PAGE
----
An electric vehicle owner has documented his trip to Sydney from Canberra in a Hyundai IONIQ 5, revealing the trials and tribulations he faced driving the $71,900 car.
TikTok user Suthocam said it took a full day to drive between the two cities and back again while searching for sparsely located charging stations.
He said the trip was a reality check for electric car owners who do not have a vehicle compatible with Tesla’s supercharging network.
“The car itself is a great road trip vehicle – it’s super spacious, great seats, great speakers and has a cool big sunroof,” Suthocam said in the video, which has earned more than 190,000 views in four days.
He said the IONIQ 5 has an estimated range of 450km (279 miles) and was able to make the trip to Canberra in one charge, but he decided to top the battery up to allow him to drive the car around the city on arrival.
His first stop was a charging station in Goulburn, roughly 125 miles from Sydney — and the only available port was out-of-order.
The NRMA ChargeFox screen informed him his “station had faulted” and had not been fixed since the beginning of the year. Suthocam said he was forced to wait until an available port opened up.
“Once we got going again we made it … so worth it,” Suthocam said. “It was pretty in Canberra but we had to get back on the road so we had to go find some chargers.
“Finally we found a free charger (in an Ikea parking lot) in what felt like a really long time but it was super slow,” Suthocam said.
“I didn’t want to wait four hours to get 100 percent so I had to find a fast charger.”
He said his search for charging ports added roughly two-and-a-half hours to his round trip.
According to 2019 estimates, electric cars will make up between 25 percent and 50 percent of new car sales in Australia by 2030.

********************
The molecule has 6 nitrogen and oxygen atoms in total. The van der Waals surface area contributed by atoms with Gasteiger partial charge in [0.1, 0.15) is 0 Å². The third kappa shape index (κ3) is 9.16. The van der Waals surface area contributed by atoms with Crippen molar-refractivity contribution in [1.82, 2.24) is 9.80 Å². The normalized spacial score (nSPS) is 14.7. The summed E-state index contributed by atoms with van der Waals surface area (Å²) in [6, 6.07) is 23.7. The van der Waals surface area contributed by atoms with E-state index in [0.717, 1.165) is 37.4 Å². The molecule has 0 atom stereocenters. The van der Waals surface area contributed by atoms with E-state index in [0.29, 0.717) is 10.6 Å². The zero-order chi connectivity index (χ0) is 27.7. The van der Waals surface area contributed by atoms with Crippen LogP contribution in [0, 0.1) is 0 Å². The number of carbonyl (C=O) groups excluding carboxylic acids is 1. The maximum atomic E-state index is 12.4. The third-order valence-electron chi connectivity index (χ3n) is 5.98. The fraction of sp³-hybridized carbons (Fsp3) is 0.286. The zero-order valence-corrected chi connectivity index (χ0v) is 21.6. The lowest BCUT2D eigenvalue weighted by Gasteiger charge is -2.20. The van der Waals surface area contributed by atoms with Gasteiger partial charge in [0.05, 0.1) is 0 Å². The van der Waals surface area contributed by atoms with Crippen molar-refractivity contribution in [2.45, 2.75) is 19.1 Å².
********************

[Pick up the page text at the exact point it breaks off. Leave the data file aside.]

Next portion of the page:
While the targets may appear to be unrealistic, they reflect the reality that Australia is behind the rest of the world when it comes to electric vehicles. In 2019, the NRMA warned the country was at risk of being a “first world country with a third world fleet.”
In more electric vehicle developments, US regulators this week expanded a probe into Tesla’s “Autopilot” system, moving the investigation closer to a potential recall of a controversial feature in Elon Musk’s electric vehicles.
The National Highway Traffic Safety Administration is investigating whether “Autopilot and associated Tesla systems may exacerbate human factors or behavioral safety risks by undermining the effectiveness of the driver’s supervision,” according to a summary statement.
NHTSA opened the probe in August 2021 after identifying 11 crashes involving a first responder vehicle and a Tesla in which Autopilot or Traffic Aware Cruise Control was engaged, and five additional cases were later found that fit into this group.
Additional forensic data on 11 of the incidents showed the drivers took no action to avert a crash between two and five seconds prior to impact, although they had their hands on the steering wheel.
The automaker has defended the safety of the Autopilot feature, and say when used correctly it reduces the chance of an accident.
But NHTSA said, “A driver’s use or misuse of vehicle components … does not necessarily preclude a system defect” particularly “if the driver behavior in question is foreseeable in light of the system’s design.”
– with AFP
This story originally Appeared on Nypost